I am debugging a query in Oracle 19c that is trying to sort a
SELECT DISTINCT result by a field not in the query. (Note: This is the wrong way to do it. Do not do this.)
This query is trying to return a unique list of customer names sorted with the most recent sale date first. It returns an expected error, “ORA-01791: not a SELECTed expression”.
SELECT DISTINCT CUSTOMER_NAME FROM SALES ORDER BY LAST_SALE_DATE DESCENDING;
It returns an error because the query is trying to order the result by a field that has not been selected. This makes sense so far.
However, if I simply add
FETCH FIRST 6 ROWS ONLY to the query, it does not return an error (although the result is not correct so do not do this). But the question is why Oracle does not return an error message?
SELECT DISTINCT CUSTOMER_NAME FROM SALES ORDER BY LAST_SALE_DATE DESCENDING FETCH FIRST 6 ROWS ONLY;
Why does adding
FETCH FIRST 6 ROWS ONLY make this work?
Added: The incorrect query will return duplicates if there are multiple records with the same name and date. A search for something like “sql select distinct order by another column” will show several correct ways to do this.
The explain plan for the query shows what is happening.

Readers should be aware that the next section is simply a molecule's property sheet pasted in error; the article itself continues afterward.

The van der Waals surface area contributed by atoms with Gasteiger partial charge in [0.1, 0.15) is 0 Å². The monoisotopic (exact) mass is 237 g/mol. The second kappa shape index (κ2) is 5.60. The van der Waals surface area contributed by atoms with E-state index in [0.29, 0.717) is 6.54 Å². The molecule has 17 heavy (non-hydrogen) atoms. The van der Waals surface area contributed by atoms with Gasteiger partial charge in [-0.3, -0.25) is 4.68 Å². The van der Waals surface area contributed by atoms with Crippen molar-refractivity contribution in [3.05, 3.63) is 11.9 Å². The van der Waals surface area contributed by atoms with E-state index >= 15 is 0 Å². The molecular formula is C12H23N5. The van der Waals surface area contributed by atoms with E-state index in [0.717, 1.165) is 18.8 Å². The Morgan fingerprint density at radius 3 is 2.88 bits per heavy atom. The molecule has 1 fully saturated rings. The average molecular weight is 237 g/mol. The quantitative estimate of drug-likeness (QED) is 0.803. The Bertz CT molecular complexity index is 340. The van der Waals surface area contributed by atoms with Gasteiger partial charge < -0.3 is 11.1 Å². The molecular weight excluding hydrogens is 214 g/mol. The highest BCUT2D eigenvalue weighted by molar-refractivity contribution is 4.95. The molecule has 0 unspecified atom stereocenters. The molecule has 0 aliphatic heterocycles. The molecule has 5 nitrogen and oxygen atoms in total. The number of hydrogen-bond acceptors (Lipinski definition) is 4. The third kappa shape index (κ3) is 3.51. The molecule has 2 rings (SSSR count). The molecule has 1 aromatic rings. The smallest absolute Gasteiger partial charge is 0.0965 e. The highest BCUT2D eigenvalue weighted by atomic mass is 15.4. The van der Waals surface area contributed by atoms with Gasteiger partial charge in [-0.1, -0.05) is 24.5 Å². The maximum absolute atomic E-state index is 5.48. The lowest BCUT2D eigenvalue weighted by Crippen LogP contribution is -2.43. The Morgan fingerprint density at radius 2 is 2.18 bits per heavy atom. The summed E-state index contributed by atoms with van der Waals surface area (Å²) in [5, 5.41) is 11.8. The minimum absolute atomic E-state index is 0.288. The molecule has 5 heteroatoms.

The parser rewrites the
fetch... clause – it adds analytic
row_number to the
select list, and uses an outer query with a filter on row numbers. It pushes the
unique directive (the
distinct directive from your
select) into the subquery, which is not a valid transformation; I would consider this an obvious bug in Oracle’s implementation of
The explain plan shows the step where the parser creates an inline view where it applies
unique and it adds analytic
row_number(). It doesn’t show the projection (what columns are included in the view), and – critically – what it applies
unique to. A little bit of experimentation suggests the answer though: it applies
unique to the combination of
It’s possible that this has been reported and perhaps fixed in recent versions – what is your Oracle version?